Writing the Irish Famine, by Christopher Morash…shows how Thomas Malthus’s On Population migrated from theory into public policy and entered “that realm of truth which masks its origins under the name of “ ‘common sense’.”…
While Malthus was extreme in seeing Famine and plague as effective tools for limiting the population in the context of diminishing resources, the Famine era British treasury secretary, Charles Trevelyan, merely insisted that there should be, “as little disturbance as possible to the ordinary course of private trade.”
This is a statement which could come, in the context of Covid 19, from Boris Johnson, from Donald Trump, or Arlene Foster.
Charles Darwin assimilated Malthusian theories into his theory of natural selection, by which the species is strengthened by the deaths of the weak.
No one is suggesting Boris Johnson had this in mind when he announced that “herd immunity” would be pursued and that the British public should prepare to “lose loved ones before their time.”
However, I am suggesting that the political culture into which he was born allowed him to articulate that policy.”

Liked by 2 people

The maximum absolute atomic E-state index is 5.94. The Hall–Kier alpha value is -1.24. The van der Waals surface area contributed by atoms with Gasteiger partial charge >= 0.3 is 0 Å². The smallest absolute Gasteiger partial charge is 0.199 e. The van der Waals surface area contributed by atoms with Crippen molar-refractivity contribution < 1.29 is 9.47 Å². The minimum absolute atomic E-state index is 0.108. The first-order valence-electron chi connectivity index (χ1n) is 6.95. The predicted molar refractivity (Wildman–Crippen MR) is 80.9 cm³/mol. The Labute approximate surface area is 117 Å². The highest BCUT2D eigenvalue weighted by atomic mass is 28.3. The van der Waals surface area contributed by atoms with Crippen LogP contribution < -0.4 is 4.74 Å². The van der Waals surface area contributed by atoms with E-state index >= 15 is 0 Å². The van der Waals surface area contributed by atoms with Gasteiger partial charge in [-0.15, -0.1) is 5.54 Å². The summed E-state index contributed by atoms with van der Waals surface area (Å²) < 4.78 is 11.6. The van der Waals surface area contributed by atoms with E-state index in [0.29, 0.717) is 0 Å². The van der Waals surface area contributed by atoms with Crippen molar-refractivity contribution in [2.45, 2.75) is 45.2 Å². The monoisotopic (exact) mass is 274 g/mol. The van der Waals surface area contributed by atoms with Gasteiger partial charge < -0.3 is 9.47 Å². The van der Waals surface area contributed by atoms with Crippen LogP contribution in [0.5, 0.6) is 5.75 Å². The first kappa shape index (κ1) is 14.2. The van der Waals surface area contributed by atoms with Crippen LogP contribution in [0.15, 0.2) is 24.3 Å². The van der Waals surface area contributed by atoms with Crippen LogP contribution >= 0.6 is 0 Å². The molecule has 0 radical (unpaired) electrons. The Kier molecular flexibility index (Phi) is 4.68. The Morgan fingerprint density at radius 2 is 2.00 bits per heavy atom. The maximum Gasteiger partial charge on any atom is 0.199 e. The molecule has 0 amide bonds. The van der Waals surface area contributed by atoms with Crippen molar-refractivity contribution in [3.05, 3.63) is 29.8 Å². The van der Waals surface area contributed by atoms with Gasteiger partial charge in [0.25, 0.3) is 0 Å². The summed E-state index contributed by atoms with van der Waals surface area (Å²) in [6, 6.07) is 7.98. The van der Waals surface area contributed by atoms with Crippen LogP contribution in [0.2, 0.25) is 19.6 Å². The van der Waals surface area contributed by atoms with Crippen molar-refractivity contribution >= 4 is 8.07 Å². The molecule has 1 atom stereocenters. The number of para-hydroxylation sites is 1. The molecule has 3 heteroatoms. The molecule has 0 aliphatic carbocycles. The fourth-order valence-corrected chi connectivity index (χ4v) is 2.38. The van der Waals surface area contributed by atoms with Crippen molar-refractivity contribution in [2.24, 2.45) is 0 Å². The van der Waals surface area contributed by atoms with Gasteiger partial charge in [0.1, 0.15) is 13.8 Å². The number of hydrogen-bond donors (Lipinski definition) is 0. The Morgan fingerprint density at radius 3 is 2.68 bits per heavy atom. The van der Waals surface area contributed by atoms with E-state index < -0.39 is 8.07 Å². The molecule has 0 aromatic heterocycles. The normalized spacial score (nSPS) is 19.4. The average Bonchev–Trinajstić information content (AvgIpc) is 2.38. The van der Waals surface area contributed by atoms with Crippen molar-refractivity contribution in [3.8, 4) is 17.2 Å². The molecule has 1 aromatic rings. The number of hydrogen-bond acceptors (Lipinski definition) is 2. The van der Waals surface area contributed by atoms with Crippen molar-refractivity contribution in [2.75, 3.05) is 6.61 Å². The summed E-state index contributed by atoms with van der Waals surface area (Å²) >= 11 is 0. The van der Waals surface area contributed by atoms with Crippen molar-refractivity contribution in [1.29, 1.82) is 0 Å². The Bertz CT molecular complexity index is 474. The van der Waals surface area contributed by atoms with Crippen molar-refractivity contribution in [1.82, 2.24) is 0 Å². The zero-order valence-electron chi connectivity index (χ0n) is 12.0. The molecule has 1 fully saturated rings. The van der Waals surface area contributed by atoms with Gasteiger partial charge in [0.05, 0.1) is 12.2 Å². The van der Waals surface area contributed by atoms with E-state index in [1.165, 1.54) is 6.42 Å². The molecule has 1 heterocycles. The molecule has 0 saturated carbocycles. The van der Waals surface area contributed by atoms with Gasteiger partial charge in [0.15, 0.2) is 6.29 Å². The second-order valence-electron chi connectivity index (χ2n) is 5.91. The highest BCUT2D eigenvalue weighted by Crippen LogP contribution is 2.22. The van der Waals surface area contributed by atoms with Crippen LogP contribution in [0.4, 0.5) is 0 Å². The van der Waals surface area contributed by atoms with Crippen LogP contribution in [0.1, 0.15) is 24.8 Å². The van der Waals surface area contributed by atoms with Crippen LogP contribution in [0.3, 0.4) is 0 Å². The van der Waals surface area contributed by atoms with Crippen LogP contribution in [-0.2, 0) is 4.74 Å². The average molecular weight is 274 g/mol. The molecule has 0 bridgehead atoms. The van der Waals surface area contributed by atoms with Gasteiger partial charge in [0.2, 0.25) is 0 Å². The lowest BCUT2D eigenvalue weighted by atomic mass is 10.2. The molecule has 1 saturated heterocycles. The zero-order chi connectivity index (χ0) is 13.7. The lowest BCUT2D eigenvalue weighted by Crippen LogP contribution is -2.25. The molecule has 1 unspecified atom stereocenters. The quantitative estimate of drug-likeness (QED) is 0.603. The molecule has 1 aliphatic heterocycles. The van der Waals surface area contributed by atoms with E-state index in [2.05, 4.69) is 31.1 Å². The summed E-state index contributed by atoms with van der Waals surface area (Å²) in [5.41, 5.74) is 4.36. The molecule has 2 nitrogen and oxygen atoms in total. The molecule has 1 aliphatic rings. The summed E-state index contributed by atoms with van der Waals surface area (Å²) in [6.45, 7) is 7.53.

5. Joe - March 20, 2020

Sorry now for bolting from the Irish nationalist herd. It’s dreary steeples time again. It always is.

I propose we park this bunfight because the game has only just kicked off / the ball has only just been thrown in [delete according to you know what].
So park it now and do a body count – say in September – and we’ll have a reliable metric then for which is better, green or orange.


Fergal - March 20, 2020

Joe… the green/orange divide is irrelevant… a pandemic respects no borders…
Britain and Holland are the two European countries that took the herd immunity line and are now changing tack…


sonofstan - March 20, 2020

Always fancied ‘Dreary Steeples’ as a band name. Or maybe a social media alias. If nothing else, Winnie the C has Boris beaten hands down for memorable lines.


WorldbyStorm - March 20, 2020

It is a good name.